The use of funds held in LIP (loan in progress) accounts in this manner contravened the rules as they were intended for reimbursing expenses related to renovating the mortgaged properties, according to the Commission.
The result was that Angel Oak was able to reduce delinquency rates in the underlying loan pool artificially, it stated, thereby preventing the triggering of an early amortization. It also meant that the company avoided having to make an early repayment of the investment to senior tranche noteholders later that year, in November 2018.
Angel Oak not only failed to disclose to noteholders that it had used funds held in escrow in LIP accounts to mitigate loan delinquencies, which continued through to 2019, but it also issued “materially false and misleading information” in a report on the delinquency rates, the Commission outlined.
The Commission found that Ashish Negandhi, a 52-year-old senior portfolio manager at the company, was aware of the situation and that, concerned about the adverse financial and reputational harm it would have on Angel Oak, approved the use of LIP account funds to mitigate the impact of the loan delinquencies.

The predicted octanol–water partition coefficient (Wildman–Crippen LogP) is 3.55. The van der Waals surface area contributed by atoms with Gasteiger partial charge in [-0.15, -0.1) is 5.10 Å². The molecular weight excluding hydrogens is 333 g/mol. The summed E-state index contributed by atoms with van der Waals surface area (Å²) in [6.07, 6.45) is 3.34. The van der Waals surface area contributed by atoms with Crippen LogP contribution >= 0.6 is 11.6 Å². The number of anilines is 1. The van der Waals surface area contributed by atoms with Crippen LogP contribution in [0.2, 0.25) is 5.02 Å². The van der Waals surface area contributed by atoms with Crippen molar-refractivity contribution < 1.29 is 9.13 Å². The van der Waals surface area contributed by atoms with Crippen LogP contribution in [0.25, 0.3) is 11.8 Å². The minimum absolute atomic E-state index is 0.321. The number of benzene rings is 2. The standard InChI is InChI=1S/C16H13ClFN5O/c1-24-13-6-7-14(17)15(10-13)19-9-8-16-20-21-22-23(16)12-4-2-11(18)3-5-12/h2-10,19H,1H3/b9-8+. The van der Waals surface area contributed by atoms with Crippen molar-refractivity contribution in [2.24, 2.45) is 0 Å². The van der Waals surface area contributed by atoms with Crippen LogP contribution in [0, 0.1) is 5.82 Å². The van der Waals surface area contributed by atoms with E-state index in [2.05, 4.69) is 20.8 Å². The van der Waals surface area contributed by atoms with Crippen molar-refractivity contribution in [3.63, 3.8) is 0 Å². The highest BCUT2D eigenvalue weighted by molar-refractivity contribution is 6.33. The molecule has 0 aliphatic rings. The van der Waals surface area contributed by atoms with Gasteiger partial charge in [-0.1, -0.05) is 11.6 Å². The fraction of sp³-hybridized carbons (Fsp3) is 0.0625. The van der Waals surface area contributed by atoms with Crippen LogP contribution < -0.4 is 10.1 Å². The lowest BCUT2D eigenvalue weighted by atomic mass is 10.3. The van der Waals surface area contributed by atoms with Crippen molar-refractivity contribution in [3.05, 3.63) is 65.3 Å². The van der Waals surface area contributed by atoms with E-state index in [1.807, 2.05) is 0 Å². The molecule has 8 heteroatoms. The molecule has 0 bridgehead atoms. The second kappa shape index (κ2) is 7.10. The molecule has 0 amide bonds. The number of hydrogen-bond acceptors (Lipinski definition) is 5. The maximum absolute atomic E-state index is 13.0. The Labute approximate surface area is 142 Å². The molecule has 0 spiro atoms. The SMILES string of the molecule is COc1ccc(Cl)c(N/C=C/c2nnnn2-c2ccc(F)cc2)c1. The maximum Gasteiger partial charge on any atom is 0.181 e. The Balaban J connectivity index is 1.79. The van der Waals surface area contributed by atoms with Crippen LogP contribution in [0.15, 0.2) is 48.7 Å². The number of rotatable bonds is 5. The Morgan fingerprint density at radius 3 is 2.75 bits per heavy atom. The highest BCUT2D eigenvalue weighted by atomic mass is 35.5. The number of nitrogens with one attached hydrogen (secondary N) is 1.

By his actions, Negandhi failed to disclose the real situation to noteholders, it was stated. Additionally, both he and Angel Oak failed to inform the board of directors of a private fund for which Angel Oak served as investment adviser of its improper use of LIP funds.